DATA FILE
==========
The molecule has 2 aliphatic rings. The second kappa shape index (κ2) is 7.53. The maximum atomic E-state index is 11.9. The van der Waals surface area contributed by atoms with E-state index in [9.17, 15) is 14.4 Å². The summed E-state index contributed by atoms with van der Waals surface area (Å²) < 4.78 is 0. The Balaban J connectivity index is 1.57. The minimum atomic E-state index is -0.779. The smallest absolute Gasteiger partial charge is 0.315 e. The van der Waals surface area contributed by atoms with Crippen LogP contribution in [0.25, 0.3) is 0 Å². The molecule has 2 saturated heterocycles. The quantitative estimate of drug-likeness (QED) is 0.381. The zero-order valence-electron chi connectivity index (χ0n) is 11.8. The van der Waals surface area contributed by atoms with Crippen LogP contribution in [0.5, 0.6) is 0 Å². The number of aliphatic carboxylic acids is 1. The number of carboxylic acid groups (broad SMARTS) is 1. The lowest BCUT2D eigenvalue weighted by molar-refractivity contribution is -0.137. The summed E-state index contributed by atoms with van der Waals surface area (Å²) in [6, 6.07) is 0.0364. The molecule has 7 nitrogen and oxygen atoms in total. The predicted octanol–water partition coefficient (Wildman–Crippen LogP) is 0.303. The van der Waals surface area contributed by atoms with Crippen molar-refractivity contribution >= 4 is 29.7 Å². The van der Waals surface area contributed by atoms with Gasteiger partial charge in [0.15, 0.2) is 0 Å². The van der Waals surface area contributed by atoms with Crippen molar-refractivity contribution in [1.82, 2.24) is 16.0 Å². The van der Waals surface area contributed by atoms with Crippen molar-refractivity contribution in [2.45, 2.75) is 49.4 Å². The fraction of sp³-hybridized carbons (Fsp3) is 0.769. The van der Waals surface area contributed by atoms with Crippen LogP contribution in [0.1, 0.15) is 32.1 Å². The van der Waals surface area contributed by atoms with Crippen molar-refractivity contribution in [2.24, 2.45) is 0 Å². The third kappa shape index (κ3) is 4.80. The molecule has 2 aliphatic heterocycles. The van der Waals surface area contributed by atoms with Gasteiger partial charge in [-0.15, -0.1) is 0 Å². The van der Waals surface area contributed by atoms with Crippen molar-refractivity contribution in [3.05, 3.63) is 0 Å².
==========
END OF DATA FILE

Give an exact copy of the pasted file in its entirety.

The molecule has 2 aliphatic rings. The second kappa shape index (κ2) is 7.53. The maximum atomic E-state index is 11.9. The van der Waals surface area contributed by atoms with E-state index in [9.17, 15) is 14.4 Å². The summed E-state index contributed by atoms with van der Waals surface area (Å²) < 4.78 is 0. The Balaban J connectivity index is 1.57. The minimum atomic E-state index is -0.779. The smallest absolute Gasteiger partial charge is 0.315 e. The van der Waals surface area contributed by atoms with Crippen LogP contribution in [0.25, 0.3) is 0 Å². The molecule has 2 saturated heterocycles. The quantitative estimate of drug-likeness (QED) is 0.381. The zero-order valence-electron chi connectivity index (χ0n) is 11.8. The van der Waals surface area contributed by atoms with Crippen LogP contribution in [0.5, 0.6) is 0 Å². The number of aliphatic carboxylic acids is 1. The number of carboxylic acid groups (broad SMARTS) is 1. The lowest BCUT2D eigenvalue weighted by molar-refractivity contribution is -0.137. The summed E-state index contributed by atoms with van der Waals surface area (Å²) in [6, 6.07) is 0.0364. The molecule has 7 nitrogen and oxygen atoms in total. The predicted octanol–water partition coefficient (Wildman–Crippen LogP) is 0.303. The van der Waals surface area contributed by atoms with Crippen molar-refractivity contribution >= 4 is 29.7 Å². The van der Waals surface area contributed by atoms with Gasteiger partial charge in [0.15, 0.2) is 0 Å². The van der Waals surface area contributed by atoms with Crippen molar-refractivity contribution in [1.82, 2.24) is 16.0 Å². The van der Waals surface area contributed by atoms with Crippen molar-refractivity contribution in [2.45, 2.75) is 49.4 Å². The fraction of sp³-hybridized carbons (Fsp3) is 0.769. The van der Waals surface area contributed by atoms with Crippen LogP contribution in [0.1, 0.15) is 32.1 Å². The van der Waals surface area contributed by atoms with Crippen molar-refractivity contribution in [2.24, 2.45) is 0 Å². The third kappa shape index (κ3) is 4.80. The molecule has 2 aliphatic heterocycles. The van der Waals surface area contributed by atoms with Gasteiger partial charge in [-0.15, -0.1) is 0 Å². The van der Waals surface area contributed by atoms with Crippen molar-refractivity contribution in [3.05, 3.63) is 0 Å².